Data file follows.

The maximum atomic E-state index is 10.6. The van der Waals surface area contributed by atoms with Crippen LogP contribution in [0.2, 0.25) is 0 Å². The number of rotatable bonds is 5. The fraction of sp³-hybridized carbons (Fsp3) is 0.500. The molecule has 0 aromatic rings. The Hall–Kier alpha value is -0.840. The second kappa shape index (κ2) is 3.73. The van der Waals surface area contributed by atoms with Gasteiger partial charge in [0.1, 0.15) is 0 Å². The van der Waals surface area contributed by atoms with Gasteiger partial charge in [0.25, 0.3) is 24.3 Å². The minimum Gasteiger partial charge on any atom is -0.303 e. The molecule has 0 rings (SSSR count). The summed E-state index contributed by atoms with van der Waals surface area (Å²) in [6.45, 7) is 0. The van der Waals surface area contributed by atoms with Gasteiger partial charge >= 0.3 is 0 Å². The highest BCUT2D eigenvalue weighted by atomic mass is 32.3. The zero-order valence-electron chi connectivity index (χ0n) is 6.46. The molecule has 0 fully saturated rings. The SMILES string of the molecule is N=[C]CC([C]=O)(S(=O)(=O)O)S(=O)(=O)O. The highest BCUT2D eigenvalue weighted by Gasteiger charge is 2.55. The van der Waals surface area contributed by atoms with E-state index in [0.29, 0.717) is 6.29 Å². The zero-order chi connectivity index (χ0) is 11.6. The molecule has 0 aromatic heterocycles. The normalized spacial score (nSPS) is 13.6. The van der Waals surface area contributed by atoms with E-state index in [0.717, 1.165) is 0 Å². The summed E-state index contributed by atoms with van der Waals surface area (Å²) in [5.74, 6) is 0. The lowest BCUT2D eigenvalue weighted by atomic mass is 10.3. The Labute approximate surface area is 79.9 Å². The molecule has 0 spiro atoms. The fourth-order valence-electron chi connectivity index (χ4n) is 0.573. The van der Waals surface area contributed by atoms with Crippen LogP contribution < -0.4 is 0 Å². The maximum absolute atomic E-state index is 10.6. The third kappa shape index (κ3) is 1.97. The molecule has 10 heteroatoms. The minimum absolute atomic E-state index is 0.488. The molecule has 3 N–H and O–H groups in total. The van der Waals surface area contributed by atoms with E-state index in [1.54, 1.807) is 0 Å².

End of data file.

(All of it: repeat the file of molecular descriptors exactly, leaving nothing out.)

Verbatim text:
The maximum atomic E-state index is 10.6. The van der Waals surface area contributed by atoms with Crippen LogP contribution in [0.2, 0.25) is 0 Å². The number of rotatable bonds is 5. The fraction of sp³-hybridized carbons (Fsp3) is 0.500. The molecule has 0 aromatic rings. The Hall–Kier alpha value is -0.840. The second kappa shape index (κ2) is 3.73. The van der Waals surface area contributed by atoms with Gasteiger partial charge in [0.1, 0.15) is 0 Å². The van der Waals surface area contributed by atoms with Gasteiger partial charge in [0.25, 0.3) is 24.3 Å². The minimum Gasteiger partial charge on any atom is -0.303 e. The molecule has 0 rings (SSSR count). The summed E-state index contributed by atoms with van der Waals surface area (Å²) in [6.45, 7) is 0. The van der Waals surface area contributed by atoms with Gasteiger partial charge >= 0.3 is 0 Å². The highest BCUT2D eigenvalue weighted by atomic mass is 32.3. The zero-order valence-electron chi connectivity index (χ0n) is 6.46. The molecule has 0 fully saturated rings. The SMILES string of the molecule is N=[C]CC([C]=O)(S(=O)(=O)O)S(=O)(=O)O. The highest BCUT2D eigenvalue weighted by Gasteiger charge is 2.55. The van der Waals surface area contributed by atoms with E-state index in [0.29, 0.717) is 6.29 Å². The zero-order chi connectivity index (χ0) is 11.6. The molecule has 0 aromatic heterocycles. The normalized spacial score (nSPS) is 13.6. The van der Waals surface area contributed by atoms with E-state index in [0.717, 1.165) is 0 Å². The summed E-state index contributed by atoms with van der Waals surface area (Å²) in [5.74, 6) is 0. The lowest BCUT2D eigenvalue weighted by atomic mass is 10.3. The Labute approximate surface area is 79.9 Å². The molecule has 0 spiro atoms. The fourth-order valence-electron chi connectivity index (χ4n) is 0.573. The van der Waals surface area contributed by atoms with Crippen LogP contribution < -0.4 is 0 Å². The maximum absolute atomic E-state index is 10.6. The third kappa shape index (κ3) is 1.97. The molecule has 10 heteroatoms. The minimum absolute atomic E-state index is 0.488. The molecule has 3 N–H and O–H groups in total. The van der Waals surface area contributed by atoms with E-state index in [1.54, 1.807) is 0 Å².